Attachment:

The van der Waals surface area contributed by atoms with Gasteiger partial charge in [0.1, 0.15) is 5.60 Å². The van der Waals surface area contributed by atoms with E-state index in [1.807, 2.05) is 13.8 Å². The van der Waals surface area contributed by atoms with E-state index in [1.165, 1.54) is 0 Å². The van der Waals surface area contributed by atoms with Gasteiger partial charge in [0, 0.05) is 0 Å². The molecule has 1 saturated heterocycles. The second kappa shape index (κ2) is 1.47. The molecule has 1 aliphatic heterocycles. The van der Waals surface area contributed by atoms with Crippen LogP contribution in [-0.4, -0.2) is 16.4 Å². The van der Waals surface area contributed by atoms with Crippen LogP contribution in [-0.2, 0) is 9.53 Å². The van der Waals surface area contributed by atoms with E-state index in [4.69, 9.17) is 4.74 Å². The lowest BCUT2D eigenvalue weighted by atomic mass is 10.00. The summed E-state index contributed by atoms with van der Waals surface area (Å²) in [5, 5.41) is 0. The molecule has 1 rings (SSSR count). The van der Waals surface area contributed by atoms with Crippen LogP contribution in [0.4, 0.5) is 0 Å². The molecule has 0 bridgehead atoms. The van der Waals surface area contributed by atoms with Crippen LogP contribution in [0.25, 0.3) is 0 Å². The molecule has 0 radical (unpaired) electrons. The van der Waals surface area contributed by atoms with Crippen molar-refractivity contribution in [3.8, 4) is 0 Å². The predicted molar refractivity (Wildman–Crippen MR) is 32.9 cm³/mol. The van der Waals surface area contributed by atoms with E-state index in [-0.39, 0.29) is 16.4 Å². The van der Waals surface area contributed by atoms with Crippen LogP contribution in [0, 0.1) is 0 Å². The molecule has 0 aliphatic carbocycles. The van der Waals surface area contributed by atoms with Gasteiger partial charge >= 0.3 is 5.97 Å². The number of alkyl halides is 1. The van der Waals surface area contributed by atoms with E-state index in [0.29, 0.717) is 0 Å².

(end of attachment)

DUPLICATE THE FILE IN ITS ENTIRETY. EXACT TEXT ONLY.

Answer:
The van der Waals surface area contributed by atoms with Gasteiger partial charge in [0.1, 0.15) is 5.60 Å². The van der Waals surface area contributed by atoms with E-state index in [1.807, 2.05) is 13.8 Å². The van der Waals surface area contributed by atoms with E-state index in [1.165, 1.54) is 0 Å². The van der Waals surface area contributed by atoms with Gasteiger partial charge in [0, 0.05) is 0 Å². The molecule has 1 saturated heterocycles. The second kappa shape index (κ2) is 1.47. The molecule has 1 aliphatic heterocycles. The van der Waals surface area contributed by atoms with Crippen LogP contribution in [-0.4, -0.2) is 16.4 Å². The van der Waals surface area contributed by atoms with Crippen LogP contribution in [-0.2, 0) is 9.53 Å². The van der Waals surface area contributed by atoms with E-state index in [4.69, 9.17) is 4.74 Å². The lowest BCUT2D eigenvalue weighted by atomic mass is 10.00. The summed E-state index contributed by atoms with van der Waals surface area (Å²) in [5, 5.41) is 0. The molecule has 1 rings (SSSR count). The van der Waals surface area contributed by atoms with Crippen LogP contribution in [0.4, 0.5) is 0 Å². The molecule has 0 bridgehead atoms. The van der Waals surface area contributed by atoms with Crippen LogP contribution in [0.25, 0.3) is 0 Å². The molecule has 0 radical (unpaired) electrons. The van der Waals surface area contributed by atoms with Crippen molar-refractivity contribution in [3.8, 4) is 0 Å². The predicted molar refractivity (Wildman–Crippen MR) is 32.9 cm³/mol. The van der Waals surface area contributed by atoms with E-state index in [-0.39, 0.29) is 16.4 Å². The van der Waals surface area contributed by atoms with Crippen LogP contribution in [0, 0.1) is 0 Å². The molecule has 0 aliphatic carbocycles. The van der Waals surface area contributed by atoms with Gasteiger partial charge >= 0.3 is 5.97 Å². The number of alkyl halides is 1. The van der Waals surface area contributed by atoms with E-state index in [0.29, 0.717) is 0 Å².